The Democratic National Convention ended much as it began. Facing a divided audience on the final night, Hillary Clinton preached unity. Instead, some supporters of her vanquished rival Bernie Sanders booed her, so much so that Clinton supporters tried to drown them out—successfully, for the most part—with chants of “Hill-a-ry.”
The competing slogans were just one example of the disunity on display all week in Philadelphia. The anti-DNC protests began even before the convention did. On Tuesday, hundreds of Sanders delegates staged a walkout in the Wells Fargo Center. Some Bernie supporters even wanted to make a “citizen’s arrest” of Clinton on Wednesday for allegedly orchestrating the election fraud that they believe denied Sanders victory.
But the deep divisions that Clinton hopes to heal go far beyond Bernie-or-Bust dead-enders. Donald Trump has opened up deep fissures in the country on race, gender, and class by presenting himself as the avatar of the “forgotten” Americans, who to judge by his rhetoric and support consists of protestant white men who feel the country is being taken over by alien forces.
In response to Trump, Clinton has presented herself as an all-inclusive candidate—to a fault. She’s become a politician who offers something to everyone. In doing so, she risks validating the negative, oft-peddled view of her as a cynical politician who will do anything to win and who has no core principles. And that could hurt her come November.
The quest for national unity could be heard not just in Clinton’s big convention speech (“stronger together”), but from speakers all week. The DNC included the left-most wing of the Democratic Party (Bernie Sanders and Elizabeth Warren) but also erstwhile Republicans like Michael Bloomberg and former Reagan advisor Doug Elmets. Clinton’s expansive embrace of anyone who rejects Trump created a contentious convention where left-wing delegates shouted “no more war!” at several speakers, including retired Marine Corps General John Allen and former Secretary of Defense Leon Panetta.
Strange as it may sound, Clinton has assembled a coalition that is too big, which makes it unwieldy and riven with internal contradictions. Beyond the challenge of keeping such a coalition together, the ungainly nature of the anti-Trump popular front means that Clinton and the Democrats didn’t offer a coherent message in Philadelphia. The convention had moments of greatness, as when the immigrant Muslim father of a fallen Army soldier noted that Trump has never sacrificed anything for his country. But taken as a whole, the convention was a dog’s breakfast of political messages.
The same was true of Clinton’s speech. “I will be a president for Democrats, Republicans, and Independents,” she said. “For the struggling, the striving and the successful. For those who vote for me and those who don’t. For all Americans.”
A president has to serve the entire nation, of course. But in political terms, any positive achievement will be supported by some and opposed by others. Which means the slogan “stronger together” has limited value if you want to actually set an agenda, in contrast to more polarizing slogans that move the political conversation forward, like “Black Lives Matter.”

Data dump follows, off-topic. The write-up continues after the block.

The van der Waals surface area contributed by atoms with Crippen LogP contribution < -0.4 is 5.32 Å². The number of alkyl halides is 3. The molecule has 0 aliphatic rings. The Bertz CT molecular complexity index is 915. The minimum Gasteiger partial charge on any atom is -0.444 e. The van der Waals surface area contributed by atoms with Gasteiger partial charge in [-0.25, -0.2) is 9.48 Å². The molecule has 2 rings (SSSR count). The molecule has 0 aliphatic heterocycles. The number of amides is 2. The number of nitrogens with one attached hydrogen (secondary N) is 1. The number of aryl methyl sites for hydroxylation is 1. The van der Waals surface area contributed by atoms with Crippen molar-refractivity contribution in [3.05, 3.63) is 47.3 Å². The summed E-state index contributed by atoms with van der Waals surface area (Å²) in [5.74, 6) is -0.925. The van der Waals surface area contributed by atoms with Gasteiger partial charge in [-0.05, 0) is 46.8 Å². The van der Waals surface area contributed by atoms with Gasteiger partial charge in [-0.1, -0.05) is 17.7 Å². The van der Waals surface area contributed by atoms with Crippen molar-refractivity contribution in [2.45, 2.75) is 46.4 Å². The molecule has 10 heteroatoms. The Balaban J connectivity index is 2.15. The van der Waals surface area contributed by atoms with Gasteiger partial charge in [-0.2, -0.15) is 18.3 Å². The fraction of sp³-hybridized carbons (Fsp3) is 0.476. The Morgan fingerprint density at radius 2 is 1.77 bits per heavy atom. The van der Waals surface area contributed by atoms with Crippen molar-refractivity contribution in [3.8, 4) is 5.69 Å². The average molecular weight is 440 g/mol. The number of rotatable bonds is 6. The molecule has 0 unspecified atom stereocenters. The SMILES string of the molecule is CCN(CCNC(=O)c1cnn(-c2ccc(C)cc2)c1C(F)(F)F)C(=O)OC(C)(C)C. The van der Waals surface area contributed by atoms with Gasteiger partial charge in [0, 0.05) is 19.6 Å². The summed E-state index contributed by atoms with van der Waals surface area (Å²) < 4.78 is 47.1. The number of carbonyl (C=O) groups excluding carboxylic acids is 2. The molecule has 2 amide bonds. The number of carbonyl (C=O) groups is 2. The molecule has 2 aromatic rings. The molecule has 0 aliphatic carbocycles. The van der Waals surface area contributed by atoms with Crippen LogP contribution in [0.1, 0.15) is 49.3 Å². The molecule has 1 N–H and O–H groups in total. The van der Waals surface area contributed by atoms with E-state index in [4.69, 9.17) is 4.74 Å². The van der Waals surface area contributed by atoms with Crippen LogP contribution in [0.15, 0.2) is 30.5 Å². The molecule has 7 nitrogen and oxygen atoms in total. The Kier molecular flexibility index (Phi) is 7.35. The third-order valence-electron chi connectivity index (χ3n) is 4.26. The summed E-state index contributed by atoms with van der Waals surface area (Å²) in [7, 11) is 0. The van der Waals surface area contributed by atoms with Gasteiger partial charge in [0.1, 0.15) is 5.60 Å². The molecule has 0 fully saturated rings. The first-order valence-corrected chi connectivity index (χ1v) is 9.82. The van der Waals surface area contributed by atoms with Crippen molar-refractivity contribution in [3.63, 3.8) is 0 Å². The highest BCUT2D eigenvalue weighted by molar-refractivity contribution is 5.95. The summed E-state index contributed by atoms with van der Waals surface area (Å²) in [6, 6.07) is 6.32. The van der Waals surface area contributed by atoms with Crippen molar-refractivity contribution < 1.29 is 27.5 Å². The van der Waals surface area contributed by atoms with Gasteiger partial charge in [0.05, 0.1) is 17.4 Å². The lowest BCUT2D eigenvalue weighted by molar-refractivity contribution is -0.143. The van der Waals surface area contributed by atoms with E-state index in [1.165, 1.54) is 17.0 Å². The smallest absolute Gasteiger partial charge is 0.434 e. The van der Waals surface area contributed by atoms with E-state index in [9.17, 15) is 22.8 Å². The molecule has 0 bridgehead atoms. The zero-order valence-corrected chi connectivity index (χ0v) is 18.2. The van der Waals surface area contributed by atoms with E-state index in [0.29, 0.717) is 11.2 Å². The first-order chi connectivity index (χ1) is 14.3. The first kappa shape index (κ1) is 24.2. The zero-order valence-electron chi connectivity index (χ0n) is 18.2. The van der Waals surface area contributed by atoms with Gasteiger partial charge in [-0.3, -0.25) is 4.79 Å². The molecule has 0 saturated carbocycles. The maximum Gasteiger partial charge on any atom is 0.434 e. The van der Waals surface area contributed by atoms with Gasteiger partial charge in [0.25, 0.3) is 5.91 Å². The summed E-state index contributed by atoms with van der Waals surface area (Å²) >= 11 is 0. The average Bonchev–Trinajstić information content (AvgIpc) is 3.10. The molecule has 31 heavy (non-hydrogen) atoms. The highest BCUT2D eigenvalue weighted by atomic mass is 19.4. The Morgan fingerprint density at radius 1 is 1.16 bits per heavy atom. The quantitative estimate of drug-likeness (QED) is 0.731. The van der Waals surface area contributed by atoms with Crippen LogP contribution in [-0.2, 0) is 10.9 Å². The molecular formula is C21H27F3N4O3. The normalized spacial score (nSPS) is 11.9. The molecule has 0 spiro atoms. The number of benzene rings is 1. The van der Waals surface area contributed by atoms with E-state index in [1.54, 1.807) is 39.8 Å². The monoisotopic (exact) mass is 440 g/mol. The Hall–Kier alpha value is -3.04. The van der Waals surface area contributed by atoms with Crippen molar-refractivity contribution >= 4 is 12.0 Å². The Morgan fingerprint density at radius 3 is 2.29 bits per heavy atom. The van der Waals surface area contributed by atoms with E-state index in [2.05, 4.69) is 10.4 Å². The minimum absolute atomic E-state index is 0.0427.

“We are the party of workers,” Clinton said. If that’s true, how can the Democrats also be the party of Michael Bloomberg and the well-heeled suburban Republicans whose votes are being so strenuously chased?
There is evidence that Clinton’s outreach to Republicans is working, that it’s slowly peeling away support from the GOP. Rich Galen, who had served as press secretary for Vice President Dan Quayle and House Speaker Newt Gingrich, tweeted: “How can it be that I am standing at my kitchen counter sobbing because of the messages being driven at the DNC? Where has the GOP gone?”
But in politics, every gain has some cost. If you start winning over right-wingers like Galen, or at least earn their grudging acceptance, you will be alienating the left-wing Democrats who chanted “no more war.”
Clinton is making a bet on unity. The bet might pay off by expanding the Democratic Party, but it also runs the risk of losing many traditional Democratic voters. Trump is so extreme that Clinton could bring together a winning coalition of moderate Republicans and left-wing Democrats. But the result, as Lyndon Johnson found out after he crafted a similar coalition in 1964 to defeat Barry Goldwater, is that too many competing factions are invested in you.
In Clinton’s case, a large contingent of left-wingers might not want to be members of a party that is trying to win over former Reaganites; the behavior from many Sanders’s supporters this week suggests as much. Her broad coalition may win her the White House this fall, but vulnerabilities loom on the horizon—and the consequences could be long-lasting for Democrats. If the Republicans get their act together and nominate a reasonable candidate in 2020, Clinton’s coalition could collapse on both ends, with the left no longer buying lesser-evil arguments and #NeverTrump Republicans returning home. Clinton’s short-term gain could be her party’s long-term pain.